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That morning, we drove up Wallin road and launched ourselves onto the Betsie for the first time. The river runs shallow in its higher reaches, but it was up that year, so the boulders we could see through dazzlingly clear water gave us no problems. Schools of minnows darted about, and a wood turtle scudded along the gravel. Snapping turtles raised snaky heads from the mud, rows of painted turtles basked along logs, and every now and then a glistening green frog lept from the bank. Dragon flies flew alongside and their iridescent damselfly cousins preened on our bow. There were cedar waxwings and goldfinch, red starts and yellow warblers, song sparrows and catbirds in dense bushes lining the river. Once, a doe leaped out of the shallows to crash back into the forest. Remarkably, not a single mosquito assailed us.
I have been an avid birdwatcher all of my life. In years to come I would often return from a walk along the Betsie feeling like I had died and gone to (birdwatcher’s) heaven, and that first float was no different. A kingfisher kept flying ahead and then, as if he had been waiting for us, would spring from his perch and take off down the river, rattling derisively. A bottle-green heron perched on an overhanging branch cocked its golden eye at us as we passed underneath, and we startled several great blue herons which flew off low to the water, with a rush of enormous wings.
We were nearly at our take out point when we began passing riverside cottages. One of them, painted brick red with a dock to match, looked especially appealing. What if we tied our boat up and climbed that ladder? If no one was there, we could look for lots to buy. If the owners were home, we could say we were looking for our takeout. No one was there. We peered in the window, and saw a nice little living room.
“We need to see what this street is,” said John, “this would be a great place to buy—wonder if anything’s for sale along here?”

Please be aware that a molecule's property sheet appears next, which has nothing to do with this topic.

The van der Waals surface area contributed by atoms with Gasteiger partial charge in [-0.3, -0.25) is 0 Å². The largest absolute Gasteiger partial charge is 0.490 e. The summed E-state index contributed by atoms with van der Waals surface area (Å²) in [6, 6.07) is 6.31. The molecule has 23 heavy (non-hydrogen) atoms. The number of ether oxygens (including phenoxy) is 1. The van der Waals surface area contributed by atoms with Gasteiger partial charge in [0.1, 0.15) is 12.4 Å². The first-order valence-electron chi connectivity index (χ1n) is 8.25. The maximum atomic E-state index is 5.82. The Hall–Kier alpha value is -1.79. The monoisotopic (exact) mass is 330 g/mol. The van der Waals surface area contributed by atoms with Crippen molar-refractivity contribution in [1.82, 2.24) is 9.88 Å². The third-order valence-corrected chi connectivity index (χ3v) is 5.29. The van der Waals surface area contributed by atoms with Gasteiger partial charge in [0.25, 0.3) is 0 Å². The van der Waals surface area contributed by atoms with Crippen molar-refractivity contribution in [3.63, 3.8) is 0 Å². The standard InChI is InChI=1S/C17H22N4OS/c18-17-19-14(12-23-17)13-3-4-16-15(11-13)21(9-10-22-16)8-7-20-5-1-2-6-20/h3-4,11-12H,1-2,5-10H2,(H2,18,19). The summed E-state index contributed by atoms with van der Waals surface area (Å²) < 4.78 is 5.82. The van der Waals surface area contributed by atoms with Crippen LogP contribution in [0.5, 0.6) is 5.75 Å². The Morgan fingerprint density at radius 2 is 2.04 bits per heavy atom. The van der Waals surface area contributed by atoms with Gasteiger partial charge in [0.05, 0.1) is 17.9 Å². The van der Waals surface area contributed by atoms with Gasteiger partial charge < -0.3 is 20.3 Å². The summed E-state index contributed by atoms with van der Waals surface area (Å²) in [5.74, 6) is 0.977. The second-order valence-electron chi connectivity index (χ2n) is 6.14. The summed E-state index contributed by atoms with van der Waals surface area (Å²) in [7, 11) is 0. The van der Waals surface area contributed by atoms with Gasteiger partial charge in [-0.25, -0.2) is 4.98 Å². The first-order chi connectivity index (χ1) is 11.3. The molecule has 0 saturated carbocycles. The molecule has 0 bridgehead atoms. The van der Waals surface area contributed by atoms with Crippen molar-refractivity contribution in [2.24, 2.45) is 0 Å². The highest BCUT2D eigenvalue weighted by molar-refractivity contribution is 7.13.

I had found the window of a tidy little kitchen and was thinking how much more comfortable it would be too cook breakfast inside there than at a campground fire pit in pouring rain, when he came bursting around the house.
“You’re not going to believe it! This cottage is for sale!”
We regarded each other with wild surpise.
Several weeks later, having located the owner and sent our own appraiser to assess the cottage’s worth, we collected our daughter and drove back Up North so we could get her opinion and confer with the real estate dealer. After showing her the cottage, which she really liked, we stopped at the local diner to discuss what to say to the dealer. An hour later, we returned to the diner, totally disconsolate.
“She’s holding out at her price,” the real estate dealer had told us.
“Our appraiser comes in ten thousand lower,” John had replied.
We discussed all this over a delicious brunch of French toast and coffee.
“That’s got to be our final offer,” I realized sadly, having fallen head over heels in love with the little red cottage.
“Trouble is,” said our daughter “the dealer said cottages didn’t come up for sale on the Betsie all that often.”
We were getting whiny by this time, talking louder than we realized.
“Excuse me?” An immensely tall man, very pleasant looking, came over to our table, accompanied by a weather beaten character with a cigarette dangling out of his mouth. “May we sit down? I’m Tom, and this is Jim. Couldn’t help overhearing.”
Surprised, we said “sure.”
“Thing is,” said Tom, “We’ve heard you both times in here and think we have good thing for you.”
John, who has a guileless soul, looked interested, but I didn’t trust “good things” from total strangers.
“After the Robinson cottage, are you?” asked Jim. “Well, we’ve got something much nicer for you!”
“And why would you do that?” I asked.